However, I do think that I am done writing here.  As you probably noticed my output has dropped over the past year to barely a trickle so I think it is time to call it a day.  But before I do I wanted to summarize (quickly, I promise) what I have been trying to say all these years -

1. Your children are your children, your children are not "autism". "Autism" is just a word used to describe a set of behaviors, it is not something they can be.  So love your children but feel free to hate "autism".

2. Not everything your children do is because of autism.  Autism may be pervasive developmental disorder that has an incredibly broad impact but it doesn't cause every problem behavior does not it grant every area of talent.  So if your child is good at something that is probably because they are good at it.  If they have issues it could be something other than autism causing them.

3. Autism is not "genetic", at least not in the way that most people mean when they say "genetic".  Genetic alterations do play a role in autism but autism is not solely (or even largely) controlled by our genes.  So ignore all of the breathless announcements about new discoveries about "autism genes" because it is not going to be that simple.  Autism (or more likely autisms) is going to look a lot like cancer when it comes to genes - there will be genes that increase risk but none that directly cause the condition.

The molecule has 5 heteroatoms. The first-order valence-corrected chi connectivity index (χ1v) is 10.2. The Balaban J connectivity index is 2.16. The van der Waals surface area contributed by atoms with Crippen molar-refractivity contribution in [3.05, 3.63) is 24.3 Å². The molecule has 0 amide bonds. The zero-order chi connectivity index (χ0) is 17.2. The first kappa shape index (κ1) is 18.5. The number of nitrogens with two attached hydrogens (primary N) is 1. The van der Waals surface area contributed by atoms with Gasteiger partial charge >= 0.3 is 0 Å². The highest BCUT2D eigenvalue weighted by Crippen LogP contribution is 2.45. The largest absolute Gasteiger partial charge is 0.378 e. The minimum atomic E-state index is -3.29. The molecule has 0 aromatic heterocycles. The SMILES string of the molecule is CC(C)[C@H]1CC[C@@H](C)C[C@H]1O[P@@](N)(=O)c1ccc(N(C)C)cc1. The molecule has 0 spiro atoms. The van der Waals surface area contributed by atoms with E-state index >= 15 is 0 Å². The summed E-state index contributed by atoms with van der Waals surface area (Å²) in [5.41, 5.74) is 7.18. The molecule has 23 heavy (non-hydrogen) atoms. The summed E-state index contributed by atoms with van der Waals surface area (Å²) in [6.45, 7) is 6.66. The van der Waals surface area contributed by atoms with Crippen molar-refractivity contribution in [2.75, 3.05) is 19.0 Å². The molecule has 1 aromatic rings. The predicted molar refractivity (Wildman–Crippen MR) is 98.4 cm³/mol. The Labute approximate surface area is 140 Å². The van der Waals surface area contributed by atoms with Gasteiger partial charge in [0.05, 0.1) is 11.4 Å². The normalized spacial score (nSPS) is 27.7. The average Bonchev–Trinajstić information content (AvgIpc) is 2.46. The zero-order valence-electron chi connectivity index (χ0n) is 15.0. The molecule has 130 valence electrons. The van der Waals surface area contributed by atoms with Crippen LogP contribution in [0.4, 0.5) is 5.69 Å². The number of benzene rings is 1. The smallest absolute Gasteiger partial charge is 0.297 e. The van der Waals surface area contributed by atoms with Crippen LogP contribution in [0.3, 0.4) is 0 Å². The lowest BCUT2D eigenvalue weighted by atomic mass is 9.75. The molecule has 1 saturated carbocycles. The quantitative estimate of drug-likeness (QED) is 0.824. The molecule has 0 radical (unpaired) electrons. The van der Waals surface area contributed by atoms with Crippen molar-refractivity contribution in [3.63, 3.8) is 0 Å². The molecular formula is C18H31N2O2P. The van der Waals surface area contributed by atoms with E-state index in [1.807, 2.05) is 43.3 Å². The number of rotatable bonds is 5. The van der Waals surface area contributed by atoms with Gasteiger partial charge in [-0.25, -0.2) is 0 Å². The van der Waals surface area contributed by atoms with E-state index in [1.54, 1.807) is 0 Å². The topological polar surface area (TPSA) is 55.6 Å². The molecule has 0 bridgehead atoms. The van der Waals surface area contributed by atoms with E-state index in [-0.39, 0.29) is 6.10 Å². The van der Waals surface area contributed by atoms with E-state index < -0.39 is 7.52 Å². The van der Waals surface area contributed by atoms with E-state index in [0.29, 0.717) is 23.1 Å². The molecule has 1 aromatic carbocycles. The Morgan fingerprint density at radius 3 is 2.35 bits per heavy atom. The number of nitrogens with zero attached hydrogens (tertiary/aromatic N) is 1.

3. Autism is an ongoing disruption of biological homeostasis.  Your body is an exceptional machine that works extremely hard to keep things in balance.  Autism, whatever it is, comes in and takes a sledgehammer to that carefully maintained balance and then keeps it out of balance.

4. Recovering from autism is a two step process.  First you have to try and find and correct the underlying biological issues that are preventing progress and causing problematic behaviors and then you have to teach the skills that were not learned normally.

5. The number of people with autism is growing at an extremely alarming rate.  You can argue about what factors are artificially inflating the numbers but at the end of the day you are still left with a substantial real increase.  The rate of this growth shows no signs of slowing down.  If you are not concerned about this then you are either not paying attention or are in denial.  Autism is not the only developmental disorder growing like this.

6. The online autism "community" is largely filled with asshats pushing their own ideology.  You can and should ignore most of them.  Don't focus on an ideology but instead find the bits and pieces that work for your family.

7. Organizations such as ASAN are top 1 percent of the autism world.  Yes, most of them have something that you might be able to call autism but it bares little resemblance to what the other 99 percent of people with autism look like.  Their slogan might be "its all about us" but they really have no clue about what life is like for the other 99 percent of people with autism.

8. Parents, you need to achieve peace with your children having autism.  You need to take time for yourselves and to find a way to relax and enjoy yourselves.  If all you  do is live and breathe autism 24 hours a day then you will burn out.

Take care and good luck.